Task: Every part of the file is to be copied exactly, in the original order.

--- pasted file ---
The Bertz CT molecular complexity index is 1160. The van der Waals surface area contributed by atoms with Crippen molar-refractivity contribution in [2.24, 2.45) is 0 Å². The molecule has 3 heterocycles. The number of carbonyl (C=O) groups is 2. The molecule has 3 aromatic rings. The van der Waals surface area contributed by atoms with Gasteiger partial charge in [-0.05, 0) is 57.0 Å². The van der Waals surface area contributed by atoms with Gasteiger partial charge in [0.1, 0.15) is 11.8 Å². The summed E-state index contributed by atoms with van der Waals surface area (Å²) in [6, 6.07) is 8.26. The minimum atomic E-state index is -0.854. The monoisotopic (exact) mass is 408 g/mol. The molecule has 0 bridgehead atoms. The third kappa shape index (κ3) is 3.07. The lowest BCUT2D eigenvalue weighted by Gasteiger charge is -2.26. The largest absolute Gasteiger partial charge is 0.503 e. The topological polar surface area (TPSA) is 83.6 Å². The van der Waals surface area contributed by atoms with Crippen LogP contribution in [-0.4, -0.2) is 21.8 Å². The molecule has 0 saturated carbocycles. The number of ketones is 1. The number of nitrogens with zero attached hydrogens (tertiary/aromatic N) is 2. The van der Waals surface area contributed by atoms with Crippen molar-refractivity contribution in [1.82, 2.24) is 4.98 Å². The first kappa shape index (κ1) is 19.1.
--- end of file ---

The Bertz CT molecular complexity index is 1160. The van der Waals surface area contributed by atoms with Crippen molar-refractivity contribution in [2.24, 2.45) is 0 Å². The molecule has 3 heterocycles. The number of carbonyl (C=O) groups is 2. The molecule has 3 aromatic rings. The van der Waals surface area contributed by atoms with Gasteiger partial charge in [-0.05, 0) is 57.0 Å². The van der Waals surface area contributed by atoms with Gasteiger partial charge in [0.1, 0.15) is 11.8 Å². The summed E-state index contributed by atoms with van der Waals surface area (Å²) in [6, 6.07) is 8.26. The minimum atomic E-state index is -0.854. The monoisotopic (exact) mass is 408 g/mol. The molecule has 0 bridgehead atoms. The third kappa shape index (κ3) is 3.07. The lowest BCUT2D eigenvalue weighted by Gasteiger charge is -2.26. The largest absolute Gasteiger partial charge is 0.503 e. The topological polar surface area (TPSA) is 83.6 Å². The van der Waals surface area contributed by atoms with Crippen LogP contribution in [-0.4, -0.2) is 21.8 Å². The molecule has 0 saturated carbocycles. The number of ketones is 1. The number of nitrogens with zero attached hydrogens (tertiary/aromatic N) is 2. The van der Waals surface area contributed by atoms with Crippen molar-refractivity contribution in [1.82, 2.24) is 4.98 Å². The first kappa shape index (κ1) is 19.1.